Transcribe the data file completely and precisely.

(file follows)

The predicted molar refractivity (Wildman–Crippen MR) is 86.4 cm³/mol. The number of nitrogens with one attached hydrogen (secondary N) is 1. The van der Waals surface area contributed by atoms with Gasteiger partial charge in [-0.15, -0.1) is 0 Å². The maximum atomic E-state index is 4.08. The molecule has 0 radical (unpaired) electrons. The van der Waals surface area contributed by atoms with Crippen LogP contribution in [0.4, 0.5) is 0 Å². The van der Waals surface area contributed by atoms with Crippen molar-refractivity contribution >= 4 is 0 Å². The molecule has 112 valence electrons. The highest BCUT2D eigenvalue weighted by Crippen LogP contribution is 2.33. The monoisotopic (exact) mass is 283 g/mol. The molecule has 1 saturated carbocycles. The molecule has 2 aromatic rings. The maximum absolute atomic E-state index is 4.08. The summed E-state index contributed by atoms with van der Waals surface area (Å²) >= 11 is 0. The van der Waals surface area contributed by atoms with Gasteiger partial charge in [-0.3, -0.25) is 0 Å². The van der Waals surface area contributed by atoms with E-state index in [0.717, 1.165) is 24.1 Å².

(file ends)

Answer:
The predicted molar refractivity (Wildman–Crippen MR) is 86.4 cm³/mol. The number of nitrogens with one attached hydrogen (secondary N) is 1. The van der Waals surface area contributed by atoms with Gasteiger partial charge in [-0.15, -0.1) is 0 Å². The maximum atomic E-state index is 4.08. The molecule has 0 radical (unpaired) electrons. The van der Waals surface area contributed by atoms with Crippen LogP contribution in [0.4, 0.5) is 0 Å². The van der Waals surface area contributed by atoms with Crippen molar-refractivity contribution >= 4 is 0 Å². The molecule has 112 valence electrons. The highest BCUT2D eigenvalue weighted by Crippen LogP contribution is 2.33. The monoisotopic (exact) mass is 283 g/mol. The molecule has 1 saturated carbocycles. The molecule has 2 aromatic rings. The maximum absolute atomic E-state index is 4.08. The summed E-state index contributed by atoms with van der Waals surface area (Å²) >= 11 is 0. The van der Waals surface area contributed by atoms with Gasteiger partial charge in [-0.3, -0.25) is 0 Å². The van der Waals surface area contributed by atoms with E-state index in [0.717, 1.165) is 24.1 Å².